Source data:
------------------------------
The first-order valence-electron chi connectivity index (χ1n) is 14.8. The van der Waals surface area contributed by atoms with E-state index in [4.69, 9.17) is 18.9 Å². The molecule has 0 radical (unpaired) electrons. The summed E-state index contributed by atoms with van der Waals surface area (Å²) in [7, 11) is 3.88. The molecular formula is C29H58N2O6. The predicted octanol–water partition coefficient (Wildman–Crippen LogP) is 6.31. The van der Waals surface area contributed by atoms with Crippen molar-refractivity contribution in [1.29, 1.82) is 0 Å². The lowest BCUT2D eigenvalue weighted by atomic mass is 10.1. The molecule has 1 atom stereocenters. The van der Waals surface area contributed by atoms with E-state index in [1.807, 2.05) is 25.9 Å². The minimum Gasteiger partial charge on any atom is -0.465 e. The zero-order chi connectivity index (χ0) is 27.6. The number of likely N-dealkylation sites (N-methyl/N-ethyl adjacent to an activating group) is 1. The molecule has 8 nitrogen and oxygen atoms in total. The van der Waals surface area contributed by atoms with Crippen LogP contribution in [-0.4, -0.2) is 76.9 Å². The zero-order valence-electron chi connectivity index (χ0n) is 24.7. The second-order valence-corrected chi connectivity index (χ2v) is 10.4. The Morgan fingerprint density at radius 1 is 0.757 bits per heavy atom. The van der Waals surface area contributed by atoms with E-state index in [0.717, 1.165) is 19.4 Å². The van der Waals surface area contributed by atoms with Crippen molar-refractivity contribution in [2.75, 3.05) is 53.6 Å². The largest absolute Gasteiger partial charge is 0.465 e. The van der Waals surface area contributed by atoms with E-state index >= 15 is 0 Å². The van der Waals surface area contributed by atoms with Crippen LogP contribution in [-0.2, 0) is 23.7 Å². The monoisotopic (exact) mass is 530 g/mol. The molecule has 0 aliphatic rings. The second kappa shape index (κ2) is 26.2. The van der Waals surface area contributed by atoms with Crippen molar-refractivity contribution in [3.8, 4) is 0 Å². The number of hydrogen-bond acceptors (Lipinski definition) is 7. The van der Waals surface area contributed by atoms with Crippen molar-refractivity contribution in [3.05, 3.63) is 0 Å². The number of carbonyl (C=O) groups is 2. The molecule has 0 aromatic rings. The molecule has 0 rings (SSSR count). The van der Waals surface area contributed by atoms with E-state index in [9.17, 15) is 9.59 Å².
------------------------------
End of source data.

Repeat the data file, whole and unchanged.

The first-order valence-electron chi connectivity index (χ1n) is 14.8. The van der Waals surface area contributed by atoms with E-state index in [4.69, 9.17) is 18.9 Å². The molecule has 0 radical (unpaired) electrons. The summed E-state index contributed by atoms with van der Waals surface area (Å²) in [7, 11) is 3.88. The molecular formula is C29H58N2O6. The predicted octanol–water partition coefficient (Wildman–Crippen LogP) is 6.31. The van der Waals surface area contributed by atoms with Crippen molar-refractivity contribution in [1.29, 1.82) is 0 Å². The lowest BCUT2D eigenvalue weighted by atomic mass is 10.1. The molecule has 1 atom stereocenters. The van der Waals surface area contributed by atoms with E-state index in [1.807, 2.05) is 25.9 Å². The minimum Gasteiger partial charge on any atom is -0.465 e. The zero-order chi connectivity index (χ0) is 27.6. The number of likely N-dealkylation sites (N-methyl/N-ethyl adjacent to an activating group) is 1. The molecule has 8 nitrogen and oxygen atoms in total. The van der Waals surface area contributed by atoms with Crippen LogP contribution in [-0.4, -0.2) is 76.9 Å². The zero-order valence-electron chi connectivity index (χ0n) is 24.7. The second-order valence-corrected chi connectivity index (χ2v) is 10.4. The Morgan fingerprint density at radius 1 is 0.757 bits per heavy atom. The van der Waals surface area contributed by atoms with E-state index in [0.717, 1.165) is 19.4 Å². The van der Waals surface area contributed by atoms with Crippen molar-refractivity contribution in [2.75, 3.05) is 53.6 Å². The largest absolute Gasteiger partial charge is 0.465 e. The van der Waals surface area contributed by atoms with E-state index >= 15 is 0 Å². The van der Waals surface area contributed by atoms with Crippen LogP contribution in [-0.2, 0) is 23.7 Å². The monoisotopic (exact) mass is 530 g/mol. The molecule has 0 aliphatic rings. The second kappa shape index (κ2) is 26.2. The van der Waals surface area contributed by atoms with Crippen molar-refractivity contribution in [3.8, 4) is 0 Å². The number of hydrogen-bond acceptors (Lipinski definition) is 7. The van der Waals surface area contributed by atoms with Crippen molar-refractivity contribution in [3.05, 3.63) is 0 Å². The number of carbonyl (C=O) groups is 2. The molecule has 0 aromatic rings. The molecule has 0 rings (SSSR count). The van der Waals surface area contributed by atoms with E-state index in [9.17, 15) is 9.59 Å².